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Award-winning mobile multimedia project bridges art and engineering


Jürgen Schieble, doctoral candidate at Helsinki’s University of Art and Design Media Lab, wants to create “new types of enriching social experiences.” Combining his experience in mobile technologies with his music performance skills, Jürgen created MobiLenin, a participatory entertainment system. In recognition for his MobiLenin research, Jürgen, together with thesis advisor Timo Ojala, was awarded the Best Arts Paper at the ACM Multimedia 2005 conference in Singapore.

Lenin’s Godson has a vision

Jürgen is both a mobile phone software wizard and an award-winning musician who goes by the name Lenin’s Godson (due to his resemblance the Russian revolutionary). Driven by a vision to be “a bridge builder between art and engineering”, Jürgen joined the Media Lab to “give it a go and inspire the world.” He shows an enthusiasm for artistic research, where art drives the development of technology, and to spread the word. For example, he recently gave a seminar on “Creativity inspired by smartphones and Python.”

More to Jürgen than just a programming language, Python is a small, easy to use tool that sparks creativity. Python allows him “to rapidly prototype artistic ideas, opening up opportunities for rich experiences on a smartphone.” And yes, MobiLenin is partly made with Python.

MobiLenin and street research

MobiLenin is a performance melding virtual and physical interaction. One part is a large screen showing Lenin’s Godson playing a song in one of many styles. The other part is a collection of smartphones that participants use to collectively vote on what style should be played. Jürgen live-tested MobiLenin in a pub in Oulu and it was well received.

Live testing is a core feature of the University of Oulu Rotuaari programme, a multi-disciplinary research programme in northern Finland that MobiLenin is a part of. Timo Ojala is the Director of Rotuaari. In the past three years the programme has grown from a thought in Timo’s head to a bustling programme with a mix of municipal, federal, corporate, and university participants. He likened Rotuaari, named after the main pedestrian street in Oulu, to a “living lab” focusing on “street research” of mobile services, exploring new technologies and consumer behaviours through testing in real environments.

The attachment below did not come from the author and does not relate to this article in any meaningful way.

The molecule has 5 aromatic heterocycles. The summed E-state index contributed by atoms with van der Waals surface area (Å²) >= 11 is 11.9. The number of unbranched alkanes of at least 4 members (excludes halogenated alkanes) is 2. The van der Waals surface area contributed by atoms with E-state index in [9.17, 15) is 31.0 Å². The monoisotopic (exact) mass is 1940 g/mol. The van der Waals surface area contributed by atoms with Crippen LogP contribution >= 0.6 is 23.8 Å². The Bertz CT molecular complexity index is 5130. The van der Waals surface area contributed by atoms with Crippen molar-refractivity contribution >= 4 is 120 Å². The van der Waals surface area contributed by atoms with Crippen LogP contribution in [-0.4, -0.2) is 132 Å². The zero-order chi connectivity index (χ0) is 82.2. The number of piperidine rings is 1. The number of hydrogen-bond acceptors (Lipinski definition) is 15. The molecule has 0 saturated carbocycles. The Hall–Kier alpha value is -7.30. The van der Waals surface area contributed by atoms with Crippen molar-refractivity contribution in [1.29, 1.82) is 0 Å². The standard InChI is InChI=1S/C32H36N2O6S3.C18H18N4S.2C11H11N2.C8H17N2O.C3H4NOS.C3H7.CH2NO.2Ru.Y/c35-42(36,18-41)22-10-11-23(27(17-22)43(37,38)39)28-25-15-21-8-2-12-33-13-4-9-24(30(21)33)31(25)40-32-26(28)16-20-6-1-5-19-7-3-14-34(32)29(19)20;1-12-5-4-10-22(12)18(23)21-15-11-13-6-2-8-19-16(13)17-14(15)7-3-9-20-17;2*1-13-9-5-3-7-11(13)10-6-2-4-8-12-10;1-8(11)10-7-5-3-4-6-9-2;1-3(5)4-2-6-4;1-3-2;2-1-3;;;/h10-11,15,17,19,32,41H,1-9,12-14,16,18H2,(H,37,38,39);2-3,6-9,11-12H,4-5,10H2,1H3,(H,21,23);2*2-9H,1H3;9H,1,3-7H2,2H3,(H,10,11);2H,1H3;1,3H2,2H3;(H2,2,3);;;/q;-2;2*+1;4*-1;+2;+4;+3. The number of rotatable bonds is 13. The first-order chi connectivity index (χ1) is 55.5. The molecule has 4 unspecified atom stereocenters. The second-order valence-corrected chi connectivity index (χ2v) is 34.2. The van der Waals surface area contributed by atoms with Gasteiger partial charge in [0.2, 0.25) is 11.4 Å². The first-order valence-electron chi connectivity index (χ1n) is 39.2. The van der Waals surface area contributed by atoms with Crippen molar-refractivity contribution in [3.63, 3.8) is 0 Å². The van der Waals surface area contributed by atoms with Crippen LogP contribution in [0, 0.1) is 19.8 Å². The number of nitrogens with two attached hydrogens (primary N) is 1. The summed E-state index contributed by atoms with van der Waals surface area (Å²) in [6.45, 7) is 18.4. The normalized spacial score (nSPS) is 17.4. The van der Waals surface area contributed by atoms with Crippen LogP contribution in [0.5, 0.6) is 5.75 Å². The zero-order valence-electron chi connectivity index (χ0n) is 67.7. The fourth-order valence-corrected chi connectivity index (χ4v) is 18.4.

What’s next?

Timo said Rotuaari would conclude in the spring and likely not continue. Nonetheless, Timo is pleased with the programme’s numerous papers, theses, and awards, and by the programme’s strong impact on the city of Oulu. Timo also notes that, as main sponsor, the Fenix interactive computing technology programme from Tekes was instrumental in creating the special mix that is Rotuaari.

As for Jürgen, he wants to grow MobiLenin and use it in his own concerts. He will also soon go to MIT’s Media Lab for 3 months and will participate in workshops at Stanford and at Yahoo’s Berkeley Labs, spreading his vision of creatively bridging art and engineering.

Eeva Ahola | alfa
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